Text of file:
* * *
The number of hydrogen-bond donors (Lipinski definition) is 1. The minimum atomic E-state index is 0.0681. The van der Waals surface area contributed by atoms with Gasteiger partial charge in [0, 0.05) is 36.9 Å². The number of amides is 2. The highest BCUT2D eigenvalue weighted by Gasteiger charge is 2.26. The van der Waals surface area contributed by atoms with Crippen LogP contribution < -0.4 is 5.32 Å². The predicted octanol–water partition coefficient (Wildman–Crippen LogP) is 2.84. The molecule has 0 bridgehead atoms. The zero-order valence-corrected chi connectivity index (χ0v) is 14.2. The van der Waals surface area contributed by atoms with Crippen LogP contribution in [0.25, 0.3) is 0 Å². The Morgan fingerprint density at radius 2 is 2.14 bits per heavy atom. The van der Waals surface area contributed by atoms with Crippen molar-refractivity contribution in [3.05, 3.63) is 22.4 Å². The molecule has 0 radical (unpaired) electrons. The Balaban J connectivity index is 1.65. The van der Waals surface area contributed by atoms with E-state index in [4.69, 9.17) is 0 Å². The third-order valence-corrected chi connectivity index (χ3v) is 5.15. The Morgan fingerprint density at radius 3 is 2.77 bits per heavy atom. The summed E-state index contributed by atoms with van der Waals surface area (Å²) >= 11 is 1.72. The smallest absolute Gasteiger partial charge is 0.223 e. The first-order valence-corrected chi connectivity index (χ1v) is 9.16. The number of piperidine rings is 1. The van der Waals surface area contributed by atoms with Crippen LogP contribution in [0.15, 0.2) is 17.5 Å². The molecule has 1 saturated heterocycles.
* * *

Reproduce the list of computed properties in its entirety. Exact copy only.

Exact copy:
The number of hydrogen-bond donors (Lipinski definition) is 1. The minimum atomic E-state index is 0.0681. The van der Waals surface area contributed by atoms with Gasteiger partial charge in [0, 0.05) is 36.9 Å². The number of amides is 2. The highest BCUT2D eigenvalue weighted by Gasteiger charge is 2.26. The van der Waals surface area contributed by atoms with Crippen LogP contribution < -0.4 is 5.32 Å². The predicted octanol–water partition coefficient (Wildman–Crippen LogP) is 2.84. The molecule has 0 bridgehead atoms. The zero-order valence-corrected chi connectivity index (χ0v) is 14.2. The van der Waals surface area contributed by atoms with Crippen LogP contribution in [0.25, 0.3) is 0 Å². The Morgan fingerprint density at radius 2 is 2.14 bits per heavy atom. The van der Waals surface area contributed by atoms with Crippen molar-refractivity contribution in [3.05, 3.63) is 22.4 Å². The molecule has 0 radical (unpaired) electrons. The Balaban J connectivity index is 1.65. The van der Waals surface area contributed by atoms with E-state index in [4.69, 9.17) is 0 Å². The third-order valence-corrected chi connectivity index (χ3v) is 5.15. The Morgan fingerprint density at radius 3 is 2.77 bits per heavy atom. The summed E-state index contributed by atoms with van der Waals surface area (Å²) >= 11 is 1.72. The smallest absolute Gasteiger partial charge is 0.223 e. The first-order valence-corrected chi connectivity index (χ1v) is 9.16. The number of piperidine rings is 1. The van der Waals surface area contributed by atoms with Crippen LogP contribution in [0.15, 0.2) is 17.5 Å². The molecule has 1 saturated heterocycles.